As well as substantial civil fines for the companies involved, there has always been the possibility of a criminal prosecution for individuals involved in any unlawful cartel practice, such as price fixing, sharing markets or bid rigging. One of the hurdles that the prosecution always had to overcome was to demonstrate that the individual cartel participant had acted “dishonestly”.
This is one of the main reasons why, to date, there has been only one successful prosecution. Its removal is therefore likely to make successful prosecutions of individuals participating in cartels far more likely.
As with any new watchdog, the CMA will be seeking to make an early impact, which will no doubt be assisted by the additional £12 million in funds in 2014-15 it will receive in order to help it deal more effectively with cartels.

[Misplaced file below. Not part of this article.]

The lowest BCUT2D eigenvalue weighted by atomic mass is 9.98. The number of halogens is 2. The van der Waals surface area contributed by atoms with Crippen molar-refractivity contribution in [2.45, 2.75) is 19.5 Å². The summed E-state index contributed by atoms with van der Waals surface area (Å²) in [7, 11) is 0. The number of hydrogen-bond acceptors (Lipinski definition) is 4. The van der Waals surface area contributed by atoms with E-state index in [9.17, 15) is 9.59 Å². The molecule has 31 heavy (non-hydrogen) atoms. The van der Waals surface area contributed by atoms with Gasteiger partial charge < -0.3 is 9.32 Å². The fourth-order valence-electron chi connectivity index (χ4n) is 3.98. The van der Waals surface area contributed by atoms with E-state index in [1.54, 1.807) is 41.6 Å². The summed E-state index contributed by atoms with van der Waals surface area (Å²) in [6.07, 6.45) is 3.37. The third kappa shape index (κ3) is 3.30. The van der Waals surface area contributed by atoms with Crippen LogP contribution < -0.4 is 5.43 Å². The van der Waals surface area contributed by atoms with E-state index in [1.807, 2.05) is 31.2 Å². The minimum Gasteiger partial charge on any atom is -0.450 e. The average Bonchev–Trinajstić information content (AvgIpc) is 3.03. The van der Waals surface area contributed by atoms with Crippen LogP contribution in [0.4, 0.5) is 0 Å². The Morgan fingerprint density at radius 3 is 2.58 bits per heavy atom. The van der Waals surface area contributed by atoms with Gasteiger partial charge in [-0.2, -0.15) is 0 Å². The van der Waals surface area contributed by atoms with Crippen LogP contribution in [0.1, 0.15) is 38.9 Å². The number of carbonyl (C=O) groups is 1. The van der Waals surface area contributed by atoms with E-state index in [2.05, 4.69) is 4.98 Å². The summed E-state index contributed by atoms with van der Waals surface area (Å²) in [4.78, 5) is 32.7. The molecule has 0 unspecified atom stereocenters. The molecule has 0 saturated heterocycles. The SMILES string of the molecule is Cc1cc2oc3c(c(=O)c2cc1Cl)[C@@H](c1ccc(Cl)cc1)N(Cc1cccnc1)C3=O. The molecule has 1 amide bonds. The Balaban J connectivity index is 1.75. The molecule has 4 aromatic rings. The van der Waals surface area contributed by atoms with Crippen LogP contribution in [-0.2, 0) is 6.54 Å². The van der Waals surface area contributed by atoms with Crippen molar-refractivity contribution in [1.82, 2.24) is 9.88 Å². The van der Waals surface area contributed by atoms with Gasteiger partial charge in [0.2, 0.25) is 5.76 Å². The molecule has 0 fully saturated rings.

All this, together with the removal of the “dishonesty” hurdle, is likely to result in an increase in the number of cartel investigations, which could be expected to result both in more civil fines for companies and more criminal prosecutions for individuals.
It’s fair to say that many of the civil fines imposed to date upon companies involved in cartel activities have usually stemmed from a lack of awareness that the particular activity was unlawful rather than acts of deliberate dishonesty.
More than ever now, businesses and their directors need to comply with competition law and make sure that all relevant staff are aware of what constitutes unlawful cartel activity and what should be done if they come across it.
• Andrew Cockburn is director of company formation specialist Oswalds, a part of the Jordans Group